The Middle Way experience takes us altogether beyond thinking in extremes—beyond our usual assumptions about the world. It does not suggest we reject suffering to seek a nirvana elsewhere. It does not advise us to leave our ordinary functional life and enter a “spiritual” one instead. It does not affirm the existence of things, and it does not deny our experience of them either. Instead, the path of the Middle Way leads us through a process of inquiry that questions the nature of existence, non-existence, self, other, happiness, suffering, spirituality, and the world of experience. If we follow this process of inquiry, it will take us to a place of certitude beyond conclusions. This is exactly what happened to the Buddha.
Buddha gave up hope in his search for answers, he found an alternative he didn’t know he had—the mind of an open question. The Buddha discovered that when he asked a question, his mind was engaged yet open. The process of inquiry itself protected him from the extremes of either ignorance or false certainty, providing room for the expression of mind’s creative intelligence. He found a way of being in the mind of an open question that was profoundly clear, engaged, and full of adventure, and he called it the Middle Way…”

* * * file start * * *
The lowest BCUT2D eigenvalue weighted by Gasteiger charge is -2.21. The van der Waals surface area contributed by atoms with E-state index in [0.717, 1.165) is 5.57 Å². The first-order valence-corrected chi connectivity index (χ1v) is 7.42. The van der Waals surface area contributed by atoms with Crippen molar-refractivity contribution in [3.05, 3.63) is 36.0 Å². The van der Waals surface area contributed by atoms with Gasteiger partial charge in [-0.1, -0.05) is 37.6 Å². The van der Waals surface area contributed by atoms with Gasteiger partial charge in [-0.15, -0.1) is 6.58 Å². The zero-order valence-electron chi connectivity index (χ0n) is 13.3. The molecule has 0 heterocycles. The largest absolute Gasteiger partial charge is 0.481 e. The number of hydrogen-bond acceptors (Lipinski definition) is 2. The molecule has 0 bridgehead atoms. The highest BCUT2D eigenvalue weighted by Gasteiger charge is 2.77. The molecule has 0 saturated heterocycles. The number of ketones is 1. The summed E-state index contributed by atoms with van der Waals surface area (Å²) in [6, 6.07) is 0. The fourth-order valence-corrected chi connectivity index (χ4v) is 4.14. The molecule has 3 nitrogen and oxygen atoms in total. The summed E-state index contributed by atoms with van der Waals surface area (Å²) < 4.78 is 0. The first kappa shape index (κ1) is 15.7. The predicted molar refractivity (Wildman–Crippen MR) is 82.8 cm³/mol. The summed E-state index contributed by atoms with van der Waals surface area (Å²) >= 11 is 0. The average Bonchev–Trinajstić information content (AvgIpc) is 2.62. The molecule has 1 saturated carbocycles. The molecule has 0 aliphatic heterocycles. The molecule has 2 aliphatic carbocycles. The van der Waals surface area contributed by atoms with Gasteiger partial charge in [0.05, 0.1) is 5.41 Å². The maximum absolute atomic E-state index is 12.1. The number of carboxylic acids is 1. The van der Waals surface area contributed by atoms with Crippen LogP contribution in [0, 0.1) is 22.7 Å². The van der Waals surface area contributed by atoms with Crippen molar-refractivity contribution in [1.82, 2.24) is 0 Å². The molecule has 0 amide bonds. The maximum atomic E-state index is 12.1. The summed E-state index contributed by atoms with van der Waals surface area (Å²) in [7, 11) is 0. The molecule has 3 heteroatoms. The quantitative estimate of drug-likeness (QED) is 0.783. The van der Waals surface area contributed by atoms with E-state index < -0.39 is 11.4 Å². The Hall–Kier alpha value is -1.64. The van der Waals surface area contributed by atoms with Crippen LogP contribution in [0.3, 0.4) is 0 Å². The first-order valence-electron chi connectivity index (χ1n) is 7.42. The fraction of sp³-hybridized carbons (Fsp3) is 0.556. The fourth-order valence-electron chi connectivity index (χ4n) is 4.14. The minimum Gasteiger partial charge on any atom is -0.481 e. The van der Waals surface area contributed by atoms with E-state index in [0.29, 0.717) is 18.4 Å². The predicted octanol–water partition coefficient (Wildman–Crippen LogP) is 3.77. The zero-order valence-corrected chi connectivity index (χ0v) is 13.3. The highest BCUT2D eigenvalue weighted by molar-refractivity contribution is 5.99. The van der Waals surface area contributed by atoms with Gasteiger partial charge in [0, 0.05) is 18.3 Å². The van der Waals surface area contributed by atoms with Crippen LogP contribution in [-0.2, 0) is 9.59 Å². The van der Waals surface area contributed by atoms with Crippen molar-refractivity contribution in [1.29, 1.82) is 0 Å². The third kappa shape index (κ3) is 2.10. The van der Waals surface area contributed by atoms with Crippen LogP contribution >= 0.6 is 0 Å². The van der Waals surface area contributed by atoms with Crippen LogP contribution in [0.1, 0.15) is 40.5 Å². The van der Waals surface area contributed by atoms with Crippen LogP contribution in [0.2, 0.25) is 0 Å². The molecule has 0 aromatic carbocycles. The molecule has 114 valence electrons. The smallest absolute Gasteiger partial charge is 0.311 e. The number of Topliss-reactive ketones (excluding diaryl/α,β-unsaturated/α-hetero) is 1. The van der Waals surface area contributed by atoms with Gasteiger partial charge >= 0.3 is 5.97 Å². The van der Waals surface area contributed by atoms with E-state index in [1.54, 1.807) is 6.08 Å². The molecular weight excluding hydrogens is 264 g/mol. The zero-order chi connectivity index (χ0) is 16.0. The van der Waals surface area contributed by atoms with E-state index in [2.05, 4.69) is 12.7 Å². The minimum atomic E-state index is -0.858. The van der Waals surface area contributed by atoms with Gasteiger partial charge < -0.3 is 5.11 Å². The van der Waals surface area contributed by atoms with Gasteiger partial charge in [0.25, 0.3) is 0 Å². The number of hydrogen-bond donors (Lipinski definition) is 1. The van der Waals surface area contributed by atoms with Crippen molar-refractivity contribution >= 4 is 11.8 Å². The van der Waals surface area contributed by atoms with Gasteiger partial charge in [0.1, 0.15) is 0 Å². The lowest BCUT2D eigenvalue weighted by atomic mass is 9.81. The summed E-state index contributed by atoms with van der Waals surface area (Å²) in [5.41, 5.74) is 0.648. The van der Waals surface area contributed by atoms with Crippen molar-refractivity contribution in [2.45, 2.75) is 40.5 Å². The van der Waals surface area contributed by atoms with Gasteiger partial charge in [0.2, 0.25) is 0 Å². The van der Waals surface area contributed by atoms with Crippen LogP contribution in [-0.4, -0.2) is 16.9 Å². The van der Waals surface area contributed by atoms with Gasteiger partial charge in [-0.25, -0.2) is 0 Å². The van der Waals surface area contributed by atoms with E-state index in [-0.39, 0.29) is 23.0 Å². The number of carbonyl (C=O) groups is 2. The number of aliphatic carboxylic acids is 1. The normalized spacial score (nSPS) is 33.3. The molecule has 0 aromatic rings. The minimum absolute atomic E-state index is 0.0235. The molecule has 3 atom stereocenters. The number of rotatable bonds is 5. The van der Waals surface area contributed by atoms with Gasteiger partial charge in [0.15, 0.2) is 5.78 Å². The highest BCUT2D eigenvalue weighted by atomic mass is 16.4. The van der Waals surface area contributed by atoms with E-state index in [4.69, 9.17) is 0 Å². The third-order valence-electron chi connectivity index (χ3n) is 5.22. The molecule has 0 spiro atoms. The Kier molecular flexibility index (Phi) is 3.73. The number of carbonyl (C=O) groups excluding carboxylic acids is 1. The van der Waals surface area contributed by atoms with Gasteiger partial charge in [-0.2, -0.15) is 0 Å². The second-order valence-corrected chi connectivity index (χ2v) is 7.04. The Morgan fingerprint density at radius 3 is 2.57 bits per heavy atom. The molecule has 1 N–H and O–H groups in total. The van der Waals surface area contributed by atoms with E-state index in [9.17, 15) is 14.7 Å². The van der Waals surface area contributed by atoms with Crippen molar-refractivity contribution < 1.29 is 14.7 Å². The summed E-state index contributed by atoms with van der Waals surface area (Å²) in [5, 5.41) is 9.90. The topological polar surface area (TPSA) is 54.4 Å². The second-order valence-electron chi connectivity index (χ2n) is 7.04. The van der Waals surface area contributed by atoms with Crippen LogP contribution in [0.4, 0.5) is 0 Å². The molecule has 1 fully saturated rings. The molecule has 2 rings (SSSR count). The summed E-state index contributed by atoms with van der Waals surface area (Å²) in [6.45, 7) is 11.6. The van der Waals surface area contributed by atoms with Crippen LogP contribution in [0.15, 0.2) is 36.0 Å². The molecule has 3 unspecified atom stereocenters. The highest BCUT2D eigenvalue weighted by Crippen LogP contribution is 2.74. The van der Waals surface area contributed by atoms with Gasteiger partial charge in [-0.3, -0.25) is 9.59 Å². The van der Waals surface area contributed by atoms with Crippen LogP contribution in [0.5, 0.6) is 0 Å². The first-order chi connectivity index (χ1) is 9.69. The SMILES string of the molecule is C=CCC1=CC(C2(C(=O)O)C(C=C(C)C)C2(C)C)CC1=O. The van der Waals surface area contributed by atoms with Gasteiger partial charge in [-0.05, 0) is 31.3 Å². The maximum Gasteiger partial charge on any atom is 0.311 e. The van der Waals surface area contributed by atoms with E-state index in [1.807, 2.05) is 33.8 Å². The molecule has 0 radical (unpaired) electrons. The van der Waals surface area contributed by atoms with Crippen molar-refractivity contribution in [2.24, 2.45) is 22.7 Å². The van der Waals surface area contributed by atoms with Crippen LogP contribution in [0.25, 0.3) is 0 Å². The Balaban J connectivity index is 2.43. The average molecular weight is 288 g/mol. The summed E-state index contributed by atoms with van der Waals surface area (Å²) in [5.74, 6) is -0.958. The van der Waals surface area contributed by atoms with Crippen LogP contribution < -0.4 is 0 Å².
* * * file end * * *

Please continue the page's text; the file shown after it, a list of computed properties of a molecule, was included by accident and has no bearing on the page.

Excerpt from a book ‘ The Power of an Open Question ‘ by Elizabeth Mattis-Namgyel